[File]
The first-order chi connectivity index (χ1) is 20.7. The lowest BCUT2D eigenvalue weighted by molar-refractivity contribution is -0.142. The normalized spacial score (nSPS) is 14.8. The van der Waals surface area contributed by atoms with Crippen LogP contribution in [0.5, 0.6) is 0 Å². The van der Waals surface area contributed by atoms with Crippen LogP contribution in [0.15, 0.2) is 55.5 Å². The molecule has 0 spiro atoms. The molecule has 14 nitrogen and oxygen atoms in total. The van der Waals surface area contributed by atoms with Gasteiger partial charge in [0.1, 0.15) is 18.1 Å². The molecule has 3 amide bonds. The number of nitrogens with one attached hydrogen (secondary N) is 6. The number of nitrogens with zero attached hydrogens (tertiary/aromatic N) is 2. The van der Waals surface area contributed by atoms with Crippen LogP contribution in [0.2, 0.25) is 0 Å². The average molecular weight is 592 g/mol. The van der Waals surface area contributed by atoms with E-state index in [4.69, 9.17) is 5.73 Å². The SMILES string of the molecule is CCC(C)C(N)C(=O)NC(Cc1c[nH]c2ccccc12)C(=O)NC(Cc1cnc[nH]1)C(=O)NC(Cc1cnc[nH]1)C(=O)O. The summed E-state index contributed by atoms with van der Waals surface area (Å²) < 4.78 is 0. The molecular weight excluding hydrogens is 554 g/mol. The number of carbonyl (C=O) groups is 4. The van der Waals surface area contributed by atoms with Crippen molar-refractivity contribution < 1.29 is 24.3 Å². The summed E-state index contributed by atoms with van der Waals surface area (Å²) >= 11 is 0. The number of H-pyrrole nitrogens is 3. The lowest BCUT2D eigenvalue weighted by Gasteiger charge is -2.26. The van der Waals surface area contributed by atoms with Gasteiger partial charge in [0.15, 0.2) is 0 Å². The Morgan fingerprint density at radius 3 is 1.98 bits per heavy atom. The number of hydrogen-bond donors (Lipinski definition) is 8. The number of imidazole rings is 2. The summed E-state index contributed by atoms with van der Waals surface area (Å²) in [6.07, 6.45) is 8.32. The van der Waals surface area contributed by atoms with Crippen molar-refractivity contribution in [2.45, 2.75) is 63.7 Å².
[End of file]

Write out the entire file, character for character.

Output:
The first-order chi connectivity index (χ1) is 20.7. The lowest BCUT2D eigenvalue weighted by molar-refractivity contribution is -0.142. The normalized spacial score (nSPS) is 14.8. The van der Waals surface area contributed by atoms with Crippen LogP contribution in [0.5, 0.6) is 0 Å². The van der Waals surface area contributed by atoms with Crippen LogP contribution in [0.15, 0.2) is 55.5 Å². The molecule has 0 spiro atoms. The molecule has 14 nitrogen and oxygen atoms in total. The van der Waals surface area contributed by atoms with Gasteiger partial charge in [0.1, 0.15) is 18.1 Å². The molecule has 3 amide bonds. The number of nitrogens with one attached hydrogen (secondary N) is 6. The number of nitrogens with zero attached hydrogens (tertiary/aromatic N) is 2. The van der Waals surface area contributed by atoms with Crippen LogP contribution in [0.2, 0.25) is 0 Å². The average molecular weight is 592 g/mol. The van der Waals surface area contributed by atoms with E-state index in [4.69, 9.17) is 5.73 Å². The SMILES string of the molecule is CCC(C)C(N)C(=O)NC(Cc1c[nH]c2ccccc12)C(=O)NC(Cc1cnc[nH]1)C(=O)NC(Cc1cnc[nH]1)C(=O)O. The summed E-state index contributed by atoms with van der Waals surface area (Å²) < 4.78 is 0. The molecular weight excluding hydrogens is 554 g/mol. The number of carbonyl (C=O) groups is 4. The van der Waals surface area contributed by atoms with Crippen molar-refractivity contribution < 1.29 is 24.3 Å². The summed E-state index contributed by atoms with van der Waals surface area (Å²) >= 11 is 0. The number of H-pyrrole nitrogens is 3. The lowest BCUT2D eigenvalue weighted by Gasteiger charge is -2.26. The van der Waals surface area contributed by atoms with Gasteiger partial charge in [0.15, 0.2) is 0 Å². The Morgan fingerprint density at radius 3 is 1.98 bits per heavy atom. The number of hydrogen-bond donors (Lipinski definition) is 8. The number of imidazole rings is 2. The summed E-state index contributed by atoms with van der Waals surface area (Å²) in [6.07, 6.45) is 8.32. The van der Waals surface area contributed by atoms with Crippen molar-refractivity contribution in [2.45, 2.75) is 63.7 Å².